The Saudi Air Force student who opened fire inside a classroom aboard Naval Air Station Pensacola, was an operative for al-Qaeda on the Arabian Peninsula. That’s the word from the Justice Department and the FBI.
Second Lt. Mohammed Alshamrani killed three U.S. servicemen and wounded 11 others before he was shot to death by Escambia County deputies on Dec. 6. In a news conference Monday, Attorney Gen. Bill Barr said the key to why was accessing information from the student’s cellphone.
“It was clear at the time that the phones were likely to contain very important information,” said Barr. “Indeed, Alshamrani attempted to destroy both of the phones; even going so far as to disengage from the gunfight long enough to fire a bullet into one of the phones.”
After FBI technicians pulled the data from the shattered device, they showed the gunman’s approach and planning were meticulous, and that he had been on that path since before arriving in the United States – having been radicalized overseas since at least 2015.
“Indeed the information from the phones has already proved invaluable in protecting the American people,” Barr said. “A counter-terrorism operation targeting AQAP operative Abdul al-Maliki – one of Alshamrani’s overseas associates – was recently conducted in Yemen.”
Apple’s refusal to unlock the phones – even with a court order to do so – drew criticism from the attorney general, who said FBI technicians spent four months unlocking the data on Alshamrani’s device.
“In cases like this, when the user is a terrorist – or in other cases where the user is a violent criminal, a human trafficker, [or] a child predator – Apple’s decision has dangerous consequences for the public safety and the
national security,” said Barr.
“We now have a picture of [Alshamrani] that we didn’t have before we obtained this evidence, before we could confirm his connection to AQAP was real,” said FBI Director Christopher Wray. After conducting more than 500 interviews after the shooting – without the phone data – he says they’re now using that evidence to continue the investigation with more insight into Alshamrani’s mind, intentions, tactics, and his relationship with AQAP.
But Wray adds that obstacles remain.
“And now, months after the attack, anyone he spoke to here or abroad, has had months to concoct and compare stories with co-conspirators; destroy evidence, and disappear,” said Wray. “As a result, there’s a lot we can’t do at this point, that we could have done months ago.”
In his remarks, Barr lauded the agencies that responded to the attack, at the state, federal, and local levels.
“And I especially want to recognize the brave naval security forces personnel, and deputies from the Escambia County Sheriff’s Office who responded to that initial call for help,” Barr said.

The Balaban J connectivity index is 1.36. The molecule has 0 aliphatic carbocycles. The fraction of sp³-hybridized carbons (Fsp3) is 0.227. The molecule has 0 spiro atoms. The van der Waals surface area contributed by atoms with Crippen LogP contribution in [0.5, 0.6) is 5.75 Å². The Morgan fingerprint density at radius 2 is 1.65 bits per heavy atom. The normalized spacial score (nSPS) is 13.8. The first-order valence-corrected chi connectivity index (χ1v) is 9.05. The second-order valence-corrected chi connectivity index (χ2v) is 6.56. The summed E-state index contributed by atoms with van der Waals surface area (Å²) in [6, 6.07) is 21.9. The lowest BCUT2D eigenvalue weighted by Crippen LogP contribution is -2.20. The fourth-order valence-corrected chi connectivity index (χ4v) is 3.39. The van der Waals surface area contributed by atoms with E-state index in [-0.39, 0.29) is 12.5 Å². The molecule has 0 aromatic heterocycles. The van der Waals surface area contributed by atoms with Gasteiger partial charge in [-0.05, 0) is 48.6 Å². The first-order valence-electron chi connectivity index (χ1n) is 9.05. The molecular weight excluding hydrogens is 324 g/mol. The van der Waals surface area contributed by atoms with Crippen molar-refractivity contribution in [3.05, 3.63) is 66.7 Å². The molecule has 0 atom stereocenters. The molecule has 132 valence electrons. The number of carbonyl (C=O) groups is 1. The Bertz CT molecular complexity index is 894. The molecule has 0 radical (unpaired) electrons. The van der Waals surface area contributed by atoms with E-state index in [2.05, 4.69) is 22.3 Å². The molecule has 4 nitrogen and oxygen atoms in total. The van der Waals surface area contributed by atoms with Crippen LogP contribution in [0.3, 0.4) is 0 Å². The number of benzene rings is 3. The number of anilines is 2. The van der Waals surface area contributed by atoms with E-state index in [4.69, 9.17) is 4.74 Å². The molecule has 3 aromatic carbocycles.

Among the wounded were an NAS police officer and two deputies from ECSO.
“Our two officers, one has returned to full duty, and we have one that’s going to have a lot of follow-on rehabilitation – he sustained a wound to the knee,” said Escambia County Sheriff David Morgan. “But we expect him to return to full duty, too.’
Morgan adds that the response and coordination among local, state and federal authorities on that day was “textbook.”
“It was like running a checklist on how to do a response to one of these situations,” said Morgan. “From the response at the navy base to the call to us to the termination of the terrorist shooter. There was some hiccups on information sharing initially, but there was not one time that I ever heard anyone complain that they weren’t being recognized.”
The events of Dec. 6, 2019, aboard NAS Pensacola, Morgan believes, will find their way into law enforcement training programs at all levels.
“I can guarantee you that,” Morgan said. “Training’s just something that you do constantly in our active shooter program. There will probably be closer ties with the navy base and more joint training, I would suspect, with our federal partners – meaning in this case the military. And that’s a good thing.”
In a written statement, Apple rebutted the feds’ claims that they failed to cooperate in the Pensacola investigation. The company said “Our responses to their many requests since the attack have been timely, thorough and are ongoing. Still quoting, “From December 7th through the 14th, we received six additional legal requests and in response provided information including iCloud backups, account information and transactional data for multiple accounts.”